We will remember them
It is often asked of chaplains: why do we serve? What motivates men and women who preach of peace and love to stand with those who take up arms? In my time with the forces, I met very few individuals who relished conflict, who would do anything to seek it out. The vast majority wanted nothing more than peace; but they also knew that it was important to be ready to meet aggression that could not be reasoned with and do whatever was possible to bring about a resolution. The only real agenda of those who serve is to do their duty and – as chaplains – our duty is to minister to them emotionally and spiritually. Time spent on exercises, deployments and in barracks are opportunities for the chaplains to connect with their people and build relationships that are critical in time of need.
Today, this day and this time of remembrance is accompanied by the sounding of the Last Post and the Reveille. But those bugle calls did not always signal a call to remembrance. In the beginning they were simply ways for the soldiers to order their day.
Recognition for soldiers who died in service did not exist; but around the time of the Crimean War, things started to change. People wanted to mark the sacrifices by people of every rank. Every soldier who died in service was given a grave and a moment for the regiment, the village they came from and their country to remember them. The regimental bugler was tasked with playing the Last Post followed by a time of silent prayer and the Reveille.
From that moment on, the importance of that simple ceremony grew. Today the Last Post and the Reveille are not only part of every Remembrance Day ceremony but also part of the service marking the passing of every soldier. We have come to see those who serve as more than just numbers, as more than just bodies sent forth to take part in a conflict. We have come to see them as brothers, sisters, children, parents and friends; and – as such – they are to be remembered.
The Last Post – the signal that the camp is secure for the night – now marks for us the passing of those who answered the call. It marks for us the end of a life lived and lived well. It marks for us the life of one who was willing to sacrifice for the good of all. The Reveille – a call to wake up – now marks for us our belief that the one we love, the one who has made that sacrifice will rise to a new life that no sorrow, no pain, no suffering can ever touch again.
On this day 100 years ago, the guns fell silent at a time agreed upon by all parties to the war. It was decided that on the 11th day of the 11th month at the 11th hour all hostilities would cease.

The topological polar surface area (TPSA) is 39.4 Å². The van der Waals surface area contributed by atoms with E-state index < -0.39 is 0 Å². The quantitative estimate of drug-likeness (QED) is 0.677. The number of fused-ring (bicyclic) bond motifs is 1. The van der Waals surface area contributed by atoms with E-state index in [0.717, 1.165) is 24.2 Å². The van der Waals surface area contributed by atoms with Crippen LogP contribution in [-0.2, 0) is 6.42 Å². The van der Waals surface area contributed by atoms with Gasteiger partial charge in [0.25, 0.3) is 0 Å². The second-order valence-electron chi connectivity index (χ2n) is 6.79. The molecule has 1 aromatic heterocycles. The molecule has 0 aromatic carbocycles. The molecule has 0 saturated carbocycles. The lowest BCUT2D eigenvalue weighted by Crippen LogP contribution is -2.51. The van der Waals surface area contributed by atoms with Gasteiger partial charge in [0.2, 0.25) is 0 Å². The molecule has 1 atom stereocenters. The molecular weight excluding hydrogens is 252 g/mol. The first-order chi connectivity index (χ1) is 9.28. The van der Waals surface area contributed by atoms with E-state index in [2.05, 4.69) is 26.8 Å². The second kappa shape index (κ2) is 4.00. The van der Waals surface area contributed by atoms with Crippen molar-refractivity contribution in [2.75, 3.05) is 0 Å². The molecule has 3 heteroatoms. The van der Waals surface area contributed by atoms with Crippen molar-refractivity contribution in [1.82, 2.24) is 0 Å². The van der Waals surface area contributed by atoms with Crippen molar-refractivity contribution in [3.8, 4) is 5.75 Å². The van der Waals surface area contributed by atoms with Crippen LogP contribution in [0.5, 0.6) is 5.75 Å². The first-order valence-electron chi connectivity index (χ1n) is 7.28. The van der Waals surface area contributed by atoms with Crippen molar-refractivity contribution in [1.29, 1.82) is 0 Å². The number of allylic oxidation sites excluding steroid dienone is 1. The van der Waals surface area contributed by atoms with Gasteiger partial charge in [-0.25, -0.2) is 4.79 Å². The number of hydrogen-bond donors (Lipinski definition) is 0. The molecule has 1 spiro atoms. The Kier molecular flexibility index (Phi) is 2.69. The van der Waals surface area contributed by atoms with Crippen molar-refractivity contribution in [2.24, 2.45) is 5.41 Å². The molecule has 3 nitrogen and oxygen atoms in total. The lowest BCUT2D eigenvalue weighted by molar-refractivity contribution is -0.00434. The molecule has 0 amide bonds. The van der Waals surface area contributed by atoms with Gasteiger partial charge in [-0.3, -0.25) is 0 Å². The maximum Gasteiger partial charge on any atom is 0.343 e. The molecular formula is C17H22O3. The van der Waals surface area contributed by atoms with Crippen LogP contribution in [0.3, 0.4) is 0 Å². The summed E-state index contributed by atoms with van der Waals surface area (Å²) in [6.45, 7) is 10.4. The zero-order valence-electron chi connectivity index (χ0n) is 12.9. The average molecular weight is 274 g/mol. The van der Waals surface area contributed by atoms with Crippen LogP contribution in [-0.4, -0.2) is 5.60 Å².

November can be one of the rawest and sombre months of the year. It can certainly add to our sense of loss as we reflect on the lives that war has cut short. As for the 11th hour, it remains a time for decision.
And so, on a day at a time of the year given to sober reflection and at a time for decision, we pause to reflect and decide what we will do to affect the future life of our community, our province, our country and our world.
When we stand at the cenotaphs today in Chesterville or Morewood and when we stood at the cenotaph in Winchester last week, we will be encouraged to remember that war leaves no real winners. War leaves holes in people’s families, in people’s bodies and in people’s minds. War tears at the fabric of every human who has ever been involved either in uniform or civilian. It leaves scars that time is supposed to heal but that healing is often hampered by the memories and thoughts that just won’t go away.
When we ring the bells for peace this evening, we will be putting forth the hope that the generations who follow us will never have to learn the art of war, that they will never have to experience the heartache of lives torn apart. With each sounding of the bells, there will be a pause. In that moment, recall the name of a person who you know has served or is serving, the name of someone who has returned from conflict but who is struggling, the name of someone who did not come home to family and friends.
As the hear the lament of the piper, as we hear the ringing of the bells, at the going down of the sun and in the morning, we will remember them, we will remember them.